We have a pile of books in our bedroom that my son, Noah,
2 1/2, has asked me to return to the store. It includes all the ones we own that feature a "scary" character, whether it's an animal, a witch, or a monster.
Younger toddlers tend to be frightened by anything that they perceive as a threat to their safety, such as loud noises and dogs. These anxieties often fade when they gain more confidence and independence, but new ones emerge as their imagination blossoms sometime after they turn 2. "To have a fear of monsters, you have to be able to conjure something that's not really there," says Donna B. Pincus, Ph.D., director of the Child and Adolescent Fear and Anxiety Treatment Program at Boston University and author of Growing Up Brave. While it's tempting to shield your child from whatever is spooking him, doing so merely proves to him that these things should be avoided. A better idea: Help him gradually confront fears like these.
A loud and unpredictable cracking sound can be shocking to a toddler. When your child's face crumples, acknowledge why she's afraid ("That was quite a big boom -- it made me jump"), but let her know it's exciting too. Explain that storms are normal ("We have sunny days and cloudy days and sometimes rainy days with thunder. But don't worry -- we're safe and dry inside"). To prepare for the next one, try doing a "thunder dance" to help your toddler associate the sound with playfulness rather than anxiety. You can stomp around the house and hit pots and pans with a spoon, suggests child psychologist Lawrence Cohen, Ph.D., author of The Opposite of Worry. When a real storm hits, cradle her in your lap for a while. Then slowly approach the window so that she can watch from the security of your arms.
It's understandable if your toddler cowers when your neighbor's frisky Labrador bounds toward him. Dogs can easily startle him by barking loudly, jumping excitedly, or licking his face. Let your child know that most dogs are merely being friendly. When you see one, ask the owner if it's safe to pet her. Then model the right way to say hello: Let her sniff your hand before you rub behind her ears. Demonstrate how to stroke the soft fur, and then have your child try it. Praise him for taking even small steps, and be patient -- it may take a while until he feels comfortable.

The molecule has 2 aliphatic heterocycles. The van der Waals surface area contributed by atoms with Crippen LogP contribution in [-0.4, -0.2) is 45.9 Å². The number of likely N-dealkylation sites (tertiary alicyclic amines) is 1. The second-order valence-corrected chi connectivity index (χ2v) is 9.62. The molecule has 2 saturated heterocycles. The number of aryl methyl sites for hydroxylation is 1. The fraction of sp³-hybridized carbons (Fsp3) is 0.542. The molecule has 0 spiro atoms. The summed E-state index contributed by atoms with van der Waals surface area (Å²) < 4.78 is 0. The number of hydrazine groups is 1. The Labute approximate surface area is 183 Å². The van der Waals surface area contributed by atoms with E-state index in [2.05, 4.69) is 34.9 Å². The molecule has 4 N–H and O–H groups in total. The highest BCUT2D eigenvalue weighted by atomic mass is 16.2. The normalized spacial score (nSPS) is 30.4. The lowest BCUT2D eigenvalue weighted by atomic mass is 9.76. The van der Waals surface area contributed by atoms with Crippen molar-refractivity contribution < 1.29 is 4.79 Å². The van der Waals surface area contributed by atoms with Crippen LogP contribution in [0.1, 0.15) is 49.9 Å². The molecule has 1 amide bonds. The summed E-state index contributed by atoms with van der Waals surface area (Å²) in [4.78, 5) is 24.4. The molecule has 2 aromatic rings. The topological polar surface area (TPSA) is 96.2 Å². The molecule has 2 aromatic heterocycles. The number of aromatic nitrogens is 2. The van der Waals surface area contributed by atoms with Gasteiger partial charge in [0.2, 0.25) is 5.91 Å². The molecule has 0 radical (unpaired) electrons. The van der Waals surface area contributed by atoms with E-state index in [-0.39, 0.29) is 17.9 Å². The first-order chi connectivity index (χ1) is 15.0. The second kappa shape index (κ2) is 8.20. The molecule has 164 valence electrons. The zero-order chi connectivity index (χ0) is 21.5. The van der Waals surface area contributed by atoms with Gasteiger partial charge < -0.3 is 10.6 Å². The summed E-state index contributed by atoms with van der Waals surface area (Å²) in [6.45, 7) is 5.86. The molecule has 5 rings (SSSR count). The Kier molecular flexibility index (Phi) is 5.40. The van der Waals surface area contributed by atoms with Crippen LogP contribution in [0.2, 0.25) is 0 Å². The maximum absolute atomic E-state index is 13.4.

Lots of toddlers become scared of the tub because they're worried about being sucked down the drain as the water empties. To ease this fear, fill the bath with only an inch or two of water and let your child kneel by the edge and play with some water toys for a while. Show her that a rubber dolphin won't fit down the drain, and explain that she won't either. Then gently place her into the tub and add more water. Since your child may be afraid of shampoo stinging her eyes, be sure to cover them with a washcloth when you rinse her hair. Bubbles, bath crayons, and waterproof books can make getting clean more fun for her. "When your toddler is doing something creative, it distracts from the fear," says Dr. Cohen.
While you might expect your toddler to get a kick out of seeing Donald Duck or Chuck E. Cheese in person, he's just as likely to be freaked out by them. Life-size costumes can be intimidating to young children, especially since the proportions of their features and body parts tend to be extreme. "The expressions on a character's face don't change, which can be confusing and distressing to a young child," says Dr. Pincus. To help him understand what costumes are, hold a mask in front of your face and then remove it to show him that you're still Mommy underneath. Let him put it on if he likes, which will give him a sense of control. When you go to an amusement park or an event with a mascot, give the character a high five, and then ask your child if he'd like to say "Hi." If he's not ready, wait till next time.
Don't be surprised if your star sleeper suddenly resists bedtime because she's afraid of being alone in a dark room. "Pretend things, like ghosts and monsters, can seem very real to her," says Dr. Cohen. Using a night-light can make her room seem less scary, and so can a special stuffed animal or blanket. Having a soothing nighttime routine that includes cuddling, reading, and singing will help relax her before you say good night.
However, it's best to work directly on your child's fear of make-believe creatures during the day. You'll need to walk a fine line, letting your toddler know that you understand her fear while gently conveying that the monsters are a product of her imagination. Role-playing can help, as long as you make clear that it's merely a game. Let her be the horrible beast first. Ham it up as you run away and act frightened. When it's your turn, be a bumbling, funny monster who isn't able to catch her. You can also draw a funny picture of the creature together. Make sure you give him a happy face and a big smile so he seems silly, not scary.
Originally published in the April 2015 issue of Parents magazine.